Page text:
After the immigration, I stopped for a coffee but now my debit card is not working. I was able to call the bank and they said nothing is wrong. Tried to take out cash with my Visa but I forget the pin since I never use it for cash…. Texted my brother Alex to ask about my laptop. Getting desperate. He got back to me with some advice, but said it’s hard to know what’s wrong when you can’t be in front of the computer.

Amsterdam is a lovely place if you like bicycles, hippy kids and the consistent smell of smoke. My hotel is in walking distance from Central Station and the weather was beautiful so it was nice to walk a little after the 3 hours from Senegal to Lisbon, 3 hours in the immigration line, 2 hours waiting for the flight, 2 hours from Lisbon to Belgium and 3 hours on the train from there to here. I had some Indian food and tried to call Joa to see how Clare was doing. BUT of course my phone only calls to the US, and the phone I borrowed from Joa only works in Senegal, and back at the hotel, the phones in the rooms are just for show – all disconnected! Finally I was able to purchase a phone card and call from the hotel lobby. Clare seemed to be doing fine – but Joa said that Ben had a meltdown the night before which triggered Clare and she started crying. I felt bad for Joa having to deal with that!

Saturday, June 21, 2008


Saturday was an easy day. We slept in late and then we ran errands with Ben and Joa. I called and was told my laptop was ready for me at the office so we went there first. Well, it wasn’t ready or at the office. Hmmm. Sigh.

So then we went to the trampoline. Very cool concept. (See videos). It’s this square on the beach with 8 mini rectangular trampolines put together and you pay 500 cfas (about $1) to jump for 15 minutes. The kids adore it.

We went to eat at a place by the water for lunch and then stopped for fruit, veggies, and some amazing French style pastries. We took a swim and a shower to cool off. Clare is sooo brown now. She looks even more beautiful with all that color and the pink cheeks. Joa took us to the French Cultural Center for a Festival of Music around 5. It was in downtown Dakar which has some nice character and some older colonial homes, etc. The music – some was great and some not so great. Ben fell asleep in Clare’s arms which was totally sweet.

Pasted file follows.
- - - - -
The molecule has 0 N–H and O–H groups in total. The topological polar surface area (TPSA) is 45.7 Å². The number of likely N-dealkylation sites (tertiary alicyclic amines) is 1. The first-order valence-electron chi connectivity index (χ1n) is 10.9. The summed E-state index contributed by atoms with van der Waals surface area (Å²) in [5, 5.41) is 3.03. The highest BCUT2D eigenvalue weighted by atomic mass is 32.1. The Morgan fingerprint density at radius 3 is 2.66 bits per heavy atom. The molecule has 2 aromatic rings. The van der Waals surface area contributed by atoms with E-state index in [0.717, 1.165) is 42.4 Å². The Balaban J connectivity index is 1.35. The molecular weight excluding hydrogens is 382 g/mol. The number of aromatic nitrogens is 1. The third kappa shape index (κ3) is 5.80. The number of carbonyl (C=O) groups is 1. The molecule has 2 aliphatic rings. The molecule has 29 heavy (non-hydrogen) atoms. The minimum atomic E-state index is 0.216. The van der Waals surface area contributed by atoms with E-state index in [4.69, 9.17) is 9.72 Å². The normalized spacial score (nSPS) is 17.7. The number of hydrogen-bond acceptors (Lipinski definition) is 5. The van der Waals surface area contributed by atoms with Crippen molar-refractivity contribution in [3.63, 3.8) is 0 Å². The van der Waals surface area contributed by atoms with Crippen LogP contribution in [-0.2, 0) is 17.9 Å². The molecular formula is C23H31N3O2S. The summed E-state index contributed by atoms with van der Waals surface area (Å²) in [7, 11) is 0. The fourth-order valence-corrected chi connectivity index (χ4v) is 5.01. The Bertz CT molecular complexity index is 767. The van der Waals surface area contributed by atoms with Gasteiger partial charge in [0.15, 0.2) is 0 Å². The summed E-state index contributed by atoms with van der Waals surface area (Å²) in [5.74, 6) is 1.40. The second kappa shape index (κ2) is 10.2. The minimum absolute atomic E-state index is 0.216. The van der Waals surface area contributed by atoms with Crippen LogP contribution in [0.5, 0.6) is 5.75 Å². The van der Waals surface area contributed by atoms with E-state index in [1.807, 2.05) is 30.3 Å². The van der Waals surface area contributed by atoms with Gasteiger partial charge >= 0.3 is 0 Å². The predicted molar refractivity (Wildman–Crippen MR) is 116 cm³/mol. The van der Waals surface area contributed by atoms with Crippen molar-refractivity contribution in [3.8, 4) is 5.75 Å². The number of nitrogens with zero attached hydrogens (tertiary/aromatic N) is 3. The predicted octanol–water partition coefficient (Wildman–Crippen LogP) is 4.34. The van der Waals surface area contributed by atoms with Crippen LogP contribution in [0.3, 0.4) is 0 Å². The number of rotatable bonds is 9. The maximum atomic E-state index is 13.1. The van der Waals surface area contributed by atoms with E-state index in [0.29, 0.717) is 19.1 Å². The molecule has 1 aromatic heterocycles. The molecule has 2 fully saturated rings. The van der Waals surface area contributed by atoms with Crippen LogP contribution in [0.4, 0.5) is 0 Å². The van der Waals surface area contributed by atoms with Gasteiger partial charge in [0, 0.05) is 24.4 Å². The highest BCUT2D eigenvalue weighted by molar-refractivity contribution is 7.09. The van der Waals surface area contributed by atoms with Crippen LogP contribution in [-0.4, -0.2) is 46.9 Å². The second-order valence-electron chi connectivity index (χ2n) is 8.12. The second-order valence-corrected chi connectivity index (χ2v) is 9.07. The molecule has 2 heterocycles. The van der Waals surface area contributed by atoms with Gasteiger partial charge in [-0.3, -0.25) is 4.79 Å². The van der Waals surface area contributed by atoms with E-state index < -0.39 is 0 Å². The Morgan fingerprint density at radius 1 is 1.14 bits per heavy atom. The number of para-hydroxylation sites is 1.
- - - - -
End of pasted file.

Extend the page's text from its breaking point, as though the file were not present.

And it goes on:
We had dinner and then picked up the unrepaired laptop and my hard drive…. Just hoping Plan Netherlands can fix it!

On Friday afternoon I took my first public taxi and was actually able to tell the guy where I wanted to go. Well, sort of – Clare mainly directed him as she has a better sense of direction and I did the talking. He asked if I liked “simple. .I got very confused as we went back and forth about whether I liked simple or not. Finally he said “you know, Sim Ple the ragga singer”and I realized he was saying “Sean Paul” who was playing in Dakar on Friday night!

I called Daniel to see how he was doing and he told me everything is fine. He got Clare’s grades and she also got straight A’s!

Friday, June 20, 2008

laptop withdrawal

So the first week is over.  I feel like I spent so much time getting settled, with technical difficulties, and in meetings and conversations that I didn't get as much done as I would have liked.  The conversation is really important though.  

My laptop is going to be erased and repopulated with the contents of my hard drive -- that's the plan anyway.  Hopefully it will be ready tomorrow morning....  and hopefully it will work!

We got the workshop designed today, so that's good.  There is still so much to do though.  I leave for Amsterdam late Saturday/early Sunday to meet with Plan Netherlands about the project and ways that it can link with some of the things they are developing on-line to better engage people in 'Northern' countries in what is happening in the communities where we are working, the issues people are facing, and how local people want to resolve them.

Really hoping my laptop is back soon!

Thursday, June 19, 2008


First let me apologize for the 3 posts in one -- I had written them but couldn't get on line to post them.  I will try to caption any photos.  And if you see a photo with an arrow below it, it's actually a video!

So I decided also to transfer all my emails from when I last backed up my computer to my hard drive so I could work on them even without internet.  They cut the power here most days from 7 a.m. to 7 p.m. and then the generator kicks in, but it makes the internet go on and off too.

So after doing that, I come in after lunch yesterday, boot up the computer and get the blue sceeen of death -- fatal system error.... trying not to think about it.  And feeling really lonely without it -- I've become quite attached to my laptop!  Not to mention I don't want to have to deal with getting all my email, files and software back!  My phone hasn't worked since I got here, so I'm a bit out of touch.  I borrowed a phone from Joa and got a sim card today, so hopefully I will soon be connected. 

I did get a chance to skype with Daniel, and today when I finally got on a computer just now, he'd written to say Mom!  I got straight A's.  So that's super good news.  I will call him later if the sim card and phone card combo works.

Things aren't so great with me given the laptop deal, but Clare's doing alright at least -- settling in super well and made a new friend at camp.  We moved in to Mie's house night before last and have been eating well ever since. Lots of fruits and bread, cheese, etc.  We ate really good Ethiopian food last night.  And today Julie brought us a hair brush to borrow since Clare forgot hers and we couldn't find any here.